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Babies learn about their world and make strong brain connections by experimenting and repeating things. They do this through doing things and seeing the effects.

Babies are constantly experimenting and learning about the world. In their experimenting, they use ‘cause and effect’.

Experimenting

Experimenting with cause and effect is when babies understand they can make things happen, for example, ‘What happens when I drop my spoon off the high chair?’

The baby wall frieze shows this in the picture with a baby in a high chair looking down to see where the spoon they’ve just dropped has gone. The message reads, ‘Let me do things over and over again … it helps me learn.’

A cause and effect scenario might look like this – after baby has ‘caused’ the spoon to drop, they make some sort of a noise to alert mum. The ‘effect’ is that she picks the spoon up and puts it back on the tray, to which baby responds by dropping it over the side again. This experimentation could go on all day.

Ask whānau:

  • Have you seen anything like this happening with your baby?
  • How is your baby experimenting?

Making brain connections through repetition

As babies receive information, they make brain connections. A baby will need to do some things over and over to test whether the same thing happens every time.

Through repeating these experiences, brain connections become stronger and lasting. They get covered in myelin too – a fatty coating that wraps around the axons of the brain cells and helps messages travel quickly and efficiently.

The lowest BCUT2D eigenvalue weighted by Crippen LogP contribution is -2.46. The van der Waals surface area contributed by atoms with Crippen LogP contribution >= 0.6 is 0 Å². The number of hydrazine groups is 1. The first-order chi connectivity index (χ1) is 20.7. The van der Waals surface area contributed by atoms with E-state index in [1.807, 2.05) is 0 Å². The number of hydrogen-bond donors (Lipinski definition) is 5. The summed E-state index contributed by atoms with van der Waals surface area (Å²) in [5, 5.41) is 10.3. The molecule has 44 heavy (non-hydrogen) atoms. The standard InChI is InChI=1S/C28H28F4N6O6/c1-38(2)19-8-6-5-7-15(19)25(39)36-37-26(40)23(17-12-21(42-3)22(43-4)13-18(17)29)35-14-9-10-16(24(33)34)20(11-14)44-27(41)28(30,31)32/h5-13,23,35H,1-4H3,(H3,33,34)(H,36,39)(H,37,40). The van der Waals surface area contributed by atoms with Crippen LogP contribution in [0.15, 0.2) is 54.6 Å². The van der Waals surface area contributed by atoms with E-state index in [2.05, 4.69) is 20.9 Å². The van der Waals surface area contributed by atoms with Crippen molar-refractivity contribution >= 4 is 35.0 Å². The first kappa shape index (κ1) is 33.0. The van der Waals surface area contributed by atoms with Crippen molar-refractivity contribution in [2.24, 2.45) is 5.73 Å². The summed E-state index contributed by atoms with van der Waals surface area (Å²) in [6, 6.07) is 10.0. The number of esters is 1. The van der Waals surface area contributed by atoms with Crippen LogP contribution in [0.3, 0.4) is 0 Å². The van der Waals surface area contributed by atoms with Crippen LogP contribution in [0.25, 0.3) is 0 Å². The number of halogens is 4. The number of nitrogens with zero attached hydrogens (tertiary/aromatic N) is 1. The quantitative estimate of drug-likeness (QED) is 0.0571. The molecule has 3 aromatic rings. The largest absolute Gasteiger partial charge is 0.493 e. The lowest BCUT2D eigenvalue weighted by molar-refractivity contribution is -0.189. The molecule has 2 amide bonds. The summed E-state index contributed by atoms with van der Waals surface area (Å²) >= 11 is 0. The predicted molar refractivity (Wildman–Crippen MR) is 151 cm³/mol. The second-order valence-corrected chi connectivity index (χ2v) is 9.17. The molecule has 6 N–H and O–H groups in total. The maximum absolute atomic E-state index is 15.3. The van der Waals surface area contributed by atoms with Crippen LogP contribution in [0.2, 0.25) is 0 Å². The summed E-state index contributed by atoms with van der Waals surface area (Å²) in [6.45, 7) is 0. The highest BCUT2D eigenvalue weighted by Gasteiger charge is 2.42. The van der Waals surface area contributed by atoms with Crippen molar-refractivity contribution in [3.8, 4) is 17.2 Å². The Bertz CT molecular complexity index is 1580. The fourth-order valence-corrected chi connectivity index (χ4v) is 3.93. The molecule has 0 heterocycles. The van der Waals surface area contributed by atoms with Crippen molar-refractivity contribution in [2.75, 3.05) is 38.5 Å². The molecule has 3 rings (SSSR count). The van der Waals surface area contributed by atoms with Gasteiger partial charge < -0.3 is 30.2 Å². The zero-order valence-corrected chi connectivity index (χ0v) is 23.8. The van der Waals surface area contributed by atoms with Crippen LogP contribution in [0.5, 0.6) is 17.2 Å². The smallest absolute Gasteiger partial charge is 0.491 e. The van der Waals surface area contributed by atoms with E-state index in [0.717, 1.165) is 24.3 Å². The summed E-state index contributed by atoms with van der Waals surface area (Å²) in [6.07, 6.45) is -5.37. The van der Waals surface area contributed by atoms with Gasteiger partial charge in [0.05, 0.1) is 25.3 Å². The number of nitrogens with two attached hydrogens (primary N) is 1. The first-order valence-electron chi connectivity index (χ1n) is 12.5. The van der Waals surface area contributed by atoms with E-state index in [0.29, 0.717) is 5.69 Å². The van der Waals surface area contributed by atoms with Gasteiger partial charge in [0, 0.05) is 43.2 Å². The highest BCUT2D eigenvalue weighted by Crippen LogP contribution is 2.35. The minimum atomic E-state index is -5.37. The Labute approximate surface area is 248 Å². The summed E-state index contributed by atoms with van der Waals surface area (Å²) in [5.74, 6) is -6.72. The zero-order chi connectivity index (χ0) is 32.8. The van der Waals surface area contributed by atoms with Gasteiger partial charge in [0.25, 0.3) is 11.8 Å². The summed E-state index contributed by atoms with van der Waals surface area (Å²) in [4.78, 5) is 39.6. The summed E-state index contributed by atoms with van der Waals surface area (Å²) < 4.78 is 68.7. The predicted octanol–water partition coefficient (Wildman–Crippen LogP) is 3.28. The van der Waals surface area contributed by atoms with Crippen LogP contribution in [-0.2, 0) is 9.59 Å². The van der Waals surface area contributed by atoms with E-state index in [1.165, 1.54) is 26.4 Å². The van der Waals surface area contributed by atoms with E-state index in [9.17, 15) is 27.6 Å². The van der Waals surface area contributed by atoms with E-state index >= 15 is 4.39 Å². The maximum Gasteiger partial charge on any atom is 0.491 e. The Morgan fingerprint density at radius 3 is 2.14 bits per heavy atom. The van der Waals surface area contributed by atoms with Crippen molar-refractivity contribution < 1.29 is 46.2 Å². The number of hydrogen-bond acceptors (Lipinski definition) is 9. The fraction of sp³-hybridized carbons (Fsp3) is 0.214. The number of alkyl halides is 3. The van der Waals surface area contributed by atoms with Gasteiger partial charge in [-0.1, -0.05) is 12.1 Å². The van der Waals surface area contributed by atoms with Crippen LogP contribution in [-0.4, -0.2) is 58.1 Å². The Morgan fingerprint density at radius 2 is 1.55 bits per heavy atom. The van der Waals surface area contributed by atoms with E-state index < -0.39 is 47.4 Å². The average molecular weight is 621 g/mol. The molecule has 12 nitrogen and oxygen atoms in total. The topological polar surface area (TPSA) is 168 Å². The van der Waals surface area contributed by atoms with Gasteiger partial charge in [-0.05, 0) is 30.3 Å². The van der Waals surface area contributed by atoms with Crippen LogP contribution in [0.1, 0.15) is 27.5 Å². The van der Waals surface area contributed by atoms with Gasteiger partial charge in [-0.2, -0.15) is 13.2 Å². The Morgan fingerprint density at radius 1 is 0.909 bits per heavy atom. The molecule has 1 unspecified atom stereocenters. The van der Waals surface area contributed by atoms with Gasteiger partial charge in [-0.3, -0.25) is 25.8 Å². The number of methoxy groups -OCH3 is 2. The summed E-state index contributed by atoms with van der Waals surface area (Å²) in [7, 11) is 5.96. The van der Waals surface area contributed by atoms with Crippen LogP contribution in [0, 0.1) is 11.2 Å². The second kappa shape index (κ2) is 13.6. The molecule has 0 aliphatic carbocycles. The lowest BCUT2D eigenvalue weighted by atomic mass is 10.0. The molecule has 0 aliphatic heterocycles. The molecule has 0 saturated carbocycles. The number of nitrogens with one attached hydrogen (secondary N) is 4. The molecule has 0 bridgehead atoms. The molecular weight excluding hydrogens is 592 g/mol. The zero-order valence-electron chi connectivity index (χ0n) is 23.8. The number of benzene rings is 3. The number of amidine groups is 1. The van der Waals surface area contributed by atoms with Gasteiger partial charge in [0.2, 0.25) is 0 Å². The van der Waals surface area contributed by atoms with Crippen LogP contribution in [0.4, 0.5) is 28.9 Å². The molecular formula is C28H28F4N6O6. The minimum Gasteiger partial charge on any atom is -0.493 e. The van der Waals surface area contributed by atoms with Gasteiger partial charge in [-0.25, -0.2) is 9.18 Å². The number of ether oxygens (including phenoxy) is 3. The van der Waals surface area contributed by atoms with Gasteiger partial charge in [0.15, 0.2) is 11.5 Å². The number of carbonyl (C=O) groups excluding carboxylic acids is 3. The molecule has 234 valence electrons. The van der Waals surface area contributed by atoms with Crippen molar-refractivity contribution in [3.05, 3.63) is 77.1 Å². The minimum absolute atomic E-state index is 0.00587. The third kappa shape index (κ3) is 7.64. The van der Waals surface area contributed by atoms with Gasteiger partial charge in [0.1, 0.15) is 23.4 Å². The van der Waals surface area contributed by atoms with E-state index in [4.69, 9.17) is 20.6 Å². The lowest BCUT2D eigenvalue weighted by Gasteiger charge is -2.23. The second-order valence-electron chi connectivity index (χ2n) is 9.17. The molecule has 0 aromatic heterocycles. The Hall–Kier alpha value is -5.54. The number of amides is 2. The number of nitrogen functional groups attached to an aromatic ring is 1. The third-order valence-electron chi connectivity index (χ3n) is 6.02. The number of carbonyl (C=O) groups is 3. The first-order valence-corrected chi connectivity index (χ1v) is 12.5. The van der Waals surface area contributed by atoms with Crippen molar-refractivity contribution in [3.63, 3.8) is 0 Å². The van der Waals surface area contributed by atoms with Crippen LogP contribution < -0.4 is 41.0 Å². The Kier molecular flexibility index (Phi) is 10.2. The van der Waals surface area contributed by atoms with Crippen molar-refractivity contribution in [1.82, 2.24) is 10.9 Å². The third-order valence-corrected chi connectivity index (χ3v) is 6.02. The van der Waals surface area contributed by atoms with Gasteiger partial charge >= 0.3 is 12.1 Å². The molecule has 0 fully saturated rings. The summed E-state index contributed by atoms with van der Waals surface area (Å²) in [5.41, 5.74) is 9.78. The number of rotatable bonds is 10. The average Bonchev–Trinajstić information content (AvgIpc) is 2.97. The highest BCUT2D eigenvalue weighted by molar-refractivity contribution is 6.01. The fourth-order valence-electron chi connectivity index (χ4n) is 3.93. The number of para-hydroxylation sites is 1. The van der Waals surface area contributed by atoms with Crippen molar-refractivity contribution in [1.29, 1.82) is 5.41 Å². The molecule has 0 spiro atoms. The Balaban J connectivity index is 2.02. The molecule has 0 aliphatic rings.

Babies are like little scientists learning from their experiments. They’ll move from one curious experiment to another as their interests change. Their brain is ready to learn different things at different times.

  • What have you noticed baby doing over and over again?
  • What do you think they might be learning from this?

There are lots of things they’ll be doing that they’re learning from:

  • noticing what happens when they drop, throw, shake or bang objects
  • looking for things that seem to have disappeared from sight
  • looking around, trying to find the source of sounds they hear
  • learning that when they wave, someone else will wave back and maybe say ‘ka kite’ or ‘bye-bye’
  • learning that if they splash water at bath time, everyone might get wet.

All of this is cause and effect.

Thinking about the learning that’s happening for baby through all their experimenting can help parents see that wiping up the bathroom floor (again) is the result of having a scientist in the whānau, rather than purely a household chore.

  • Would you like to see if baby’s interested in a new ‘cause and effect’ experiment?
  • What’s in the toy box or around the house that they could use?
  • Are there any items that are safe to stack that they can knock over?
  • Are there any things that will make interesting noises when they get banged together?

Baby is learning all the time, always exploring and experimenting.

How does this topic relate to Tākai resources?

Baby wall frieze – Tukuna ahau kia mahi, kia mōhio ai ahau me pēhea te ako – let me do things over and over again.

Six things children need – Te mahi pono – ngā hua me ngā hapa – consistency and consequences.

 

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